When the ancient Polynesians invented surfing, they often used a paddle to help them navigate. Fast-forward a few millennia, and Stand-Up Paddleboarding, or SUP, finds itself trendy again. Part of its increasing popularity is that standing upright allows surfers to spot waves more easily and thus catch more of them, multiplying the fun factor. Paddling back to the wave becomes less of a strain as well. The ability to cruise along on flat inland water, surveying the sights, is another advantage. Finally, its a good core workout. If youre sold on the idea, schedule an intro SUP lesson, free with board and paddle rental, and you may find yourself riding the waves like a Polynesian king.More
In the past 30 years, light artists have reimagined an art form that has always had the ability to turn the night sky, or a simple window, into luminescence. Last fall, the Yerba Buena Center for the Arts turned its southern glass wall into a parade of sound-sensing lights, Lightswarm, that changes with the movements of nearby people and things. Future Cities Lab, the San Francisco design company behind Lightswarm, has originated another notable light sculpture. Located by the YBCA's steps at 701 Mission, Murmur Wall will light up in arresting ways as it incorporates local trending search engine results and social media postings. Onlookers can offer their own contributions, which will feed into the Murmur Wall's data stream and light up the sculpture. What's trending in San Francisco? If you're walking by the YBCA, you can see firsthand — at least through light patterns that reflect the city's volatile internet habits.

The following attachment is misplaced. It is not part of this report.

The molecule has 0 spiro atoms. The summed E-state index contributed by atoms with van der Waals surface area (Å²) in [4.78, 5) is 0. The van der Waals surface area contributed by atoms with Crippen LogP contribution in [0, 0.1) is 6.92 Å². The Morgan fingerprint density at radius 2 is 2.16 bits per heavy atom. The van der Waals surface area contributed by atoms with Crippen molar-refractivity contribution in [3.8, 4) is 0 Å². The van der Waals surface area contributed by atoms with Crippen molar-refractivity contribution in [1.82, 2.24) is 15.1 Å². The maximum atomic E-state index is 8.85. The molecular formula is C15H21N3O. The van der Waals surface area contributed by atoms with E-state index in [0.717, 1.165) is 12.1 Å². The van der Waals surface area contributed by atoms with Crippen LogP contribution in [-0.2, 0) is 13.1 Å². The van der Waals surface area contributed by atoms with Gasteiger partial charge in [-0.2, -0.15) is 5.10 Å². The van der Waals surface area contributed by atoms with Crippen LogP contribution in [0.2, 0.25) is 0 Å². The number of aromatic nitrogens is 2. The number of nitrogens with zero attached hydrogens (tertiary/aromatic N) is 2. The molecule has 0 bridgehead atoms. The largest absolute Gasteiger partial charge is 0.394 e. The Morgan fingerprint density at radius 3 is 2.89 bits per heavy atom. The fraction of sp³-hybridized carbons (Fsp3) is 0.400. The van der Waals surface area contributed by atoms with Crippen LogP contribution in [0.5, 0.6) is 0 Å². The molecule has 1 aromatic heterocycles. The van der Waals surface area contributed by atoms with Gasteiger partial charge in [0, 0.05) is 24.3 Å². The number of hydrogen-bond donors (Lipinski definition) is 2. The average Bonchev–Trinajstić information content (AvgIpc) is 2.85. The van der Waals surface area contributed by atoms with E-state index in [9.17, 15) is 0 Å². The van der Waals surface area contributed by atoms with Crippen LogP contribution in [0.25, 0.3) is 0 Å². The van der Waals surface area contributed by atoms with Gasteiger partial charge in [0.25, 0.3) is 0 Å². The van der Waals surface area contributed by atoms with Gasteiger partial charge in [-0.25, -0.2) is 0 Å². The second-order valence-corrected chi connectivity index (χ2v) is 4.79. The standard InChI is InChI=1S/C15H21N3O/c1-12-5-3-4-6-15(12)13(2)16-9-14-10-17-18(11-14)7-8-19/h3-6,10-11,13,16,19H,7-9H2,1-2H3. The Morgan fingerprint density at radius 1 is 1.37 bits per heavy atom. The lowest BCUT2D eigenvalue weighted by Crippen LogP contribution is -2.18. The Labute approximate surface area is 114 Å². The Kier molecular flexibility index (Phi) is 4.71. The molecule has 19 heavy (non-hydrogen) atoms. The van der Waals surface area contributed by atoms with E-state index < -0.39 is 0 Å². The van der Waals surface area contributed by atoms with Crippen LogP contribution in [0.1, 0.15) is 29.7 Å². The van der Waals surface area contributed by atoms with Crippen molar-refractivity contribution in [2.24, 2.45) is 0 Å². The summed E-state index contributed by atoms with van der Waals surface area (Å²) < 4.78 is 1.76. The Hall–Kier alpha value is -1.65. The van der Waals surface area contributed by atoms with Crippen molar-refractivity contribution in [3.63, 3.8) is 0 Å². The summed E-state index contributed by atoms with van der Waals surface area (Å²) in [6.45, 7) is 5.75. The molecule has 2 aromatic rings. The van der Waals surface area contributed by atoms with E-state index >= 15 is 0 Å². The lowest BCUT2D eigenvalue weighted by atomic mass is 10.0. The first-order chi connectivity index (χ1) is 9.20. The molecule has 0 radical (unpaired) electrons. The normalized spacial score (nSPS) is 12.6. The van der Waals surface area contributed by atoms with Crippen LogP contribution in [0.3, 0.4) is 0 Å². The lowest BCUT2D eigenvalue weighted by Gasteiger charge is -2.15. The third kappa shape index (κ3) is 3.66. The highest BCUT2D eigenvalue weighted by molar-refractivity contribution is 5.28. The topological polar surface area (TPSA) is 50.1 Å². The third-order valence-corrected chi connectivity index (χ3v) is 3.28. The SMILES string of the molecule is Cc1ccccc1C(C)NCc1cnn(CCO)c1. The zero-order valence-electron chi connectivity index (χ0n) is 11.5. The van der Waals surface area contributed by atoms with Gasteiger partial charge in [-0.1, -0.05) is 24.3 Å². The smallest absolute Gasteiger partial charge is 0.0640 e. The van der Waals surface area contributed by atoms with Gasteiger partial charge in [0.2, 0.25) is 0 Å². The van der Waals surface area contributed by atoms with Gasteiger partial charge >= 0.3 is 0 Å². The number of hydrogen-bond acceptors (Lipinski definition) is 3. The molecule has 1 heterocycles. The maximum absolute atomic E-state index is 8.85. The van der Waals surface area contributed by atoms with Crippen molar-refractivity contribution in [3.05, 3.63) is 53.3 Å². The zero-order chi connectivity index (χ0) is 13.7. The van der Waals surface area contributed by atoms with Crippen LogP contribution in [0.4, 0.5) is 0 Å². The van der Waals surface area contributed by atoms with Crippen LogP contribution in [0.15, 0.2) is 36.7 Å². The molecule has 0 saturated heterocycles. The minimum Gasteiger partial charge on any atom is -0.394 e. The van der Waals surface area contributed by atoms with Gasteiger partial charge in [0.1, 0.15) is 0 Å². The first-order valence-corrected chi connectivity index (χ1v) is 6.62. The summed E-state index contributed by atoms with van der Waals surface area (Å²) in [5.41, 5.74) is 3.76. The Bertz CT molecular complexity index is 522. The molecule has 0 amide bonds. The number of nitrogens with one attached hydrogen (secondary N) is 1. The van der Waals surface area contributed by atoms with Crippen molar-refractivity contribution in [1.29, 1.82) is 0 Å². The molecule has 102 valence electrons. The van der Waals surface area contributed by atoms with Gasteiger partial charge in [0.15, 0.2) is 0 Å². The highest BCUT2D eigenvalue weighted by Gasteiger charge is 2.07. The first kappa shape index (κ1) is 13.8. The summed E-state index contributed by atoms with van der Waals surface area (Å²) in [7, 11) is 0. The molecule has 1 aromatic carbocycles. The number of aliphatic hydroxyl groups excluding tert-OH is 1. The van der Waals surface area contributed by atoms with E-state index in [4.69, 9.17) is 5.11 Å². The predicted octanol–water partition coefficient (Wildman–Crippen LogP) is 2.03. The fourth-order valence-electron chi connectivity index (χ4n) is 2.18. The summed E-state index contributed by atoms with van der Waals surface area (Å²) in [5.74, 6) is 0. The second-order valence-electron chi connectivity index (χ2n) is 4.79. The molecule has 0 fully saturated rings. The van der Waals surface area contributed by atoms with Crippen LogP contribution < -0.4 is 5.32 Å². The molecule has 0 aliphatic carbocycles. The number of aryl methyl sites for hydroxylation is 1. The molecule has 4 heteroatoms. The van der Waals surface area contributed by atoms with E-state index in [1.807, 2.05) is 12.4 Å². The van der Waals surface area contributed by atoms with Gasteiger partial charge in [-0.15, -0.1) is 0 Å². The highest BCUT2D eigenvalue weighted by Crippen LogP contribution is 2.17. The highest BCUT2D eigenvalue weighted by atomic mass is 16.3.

Murmur Wall debuts Thursday at 6 p.m. and continues through May 31, 2017, at Yerba Buena Center for the Arts, 701 Mission St., S.F. Free; 415-978-2700 or ybca.org. More
Ask 100 calypso musicians what their genre is all about, and youll get 100 different answers: politics, religion, science, education, sport, romance. The prevailing attitude in Trinidad seems to be if you can write a story about it, you can write a song about it, which might be why locals refer to calypso as the poor person's newspaper. (Add it to the list of reasons why this music remains relevant.) Champions of the music are also fond of saying its rhythm and poetry makes women turn to jelly, which may be true. But what happens when the women are the ones singing? Thats the question posed by Singing Sandra, Kizzie Ruiz, and Shereen Caesar, who perform tonight in An Evening with the Women of Calypso. Hailing from Trinidad, the women offer an idea of what daily life is like in their homeland in the Caribbean, from a point of view other than that of the traditionally dominant male calypso voice. While Ruiz and Caesar have established themselves as rising stars in the genre, Singing Sandra (aka Sandra Des Vignes Mellington) is the veteran of the group. Shes been performing since the early 1980s and was named the Calypso Queen of the World in 1987. Onstage, shes a maternal and authoritative figure, giving voice to the female pillars of Caribbean society and other disenfranchised members of the public. Together, with a full band, the performers create a family of calypsos highest order.
March 24-27, 2011
Sub Pop recording artists 'clipping.' brought their brand of noise-driven experimental hip hop to the closing night of 2016's San Francisco Electronic Music Fest this past Sunday. The packed Brava Theater hosted an initially seated crowd that ended the night jumping and dancing against the front of the stage. The trio performed a set focused on their recently released Sci-Fi Horror concept album, 'Splendor & Misery', then delved into their dancier and more aggressive back catalogue, and recent single 'Wriggle'.
Opening performances included local experimental electronic duo 'Tujurikkuja' and computer music artist 'Madalyn Merkey.'"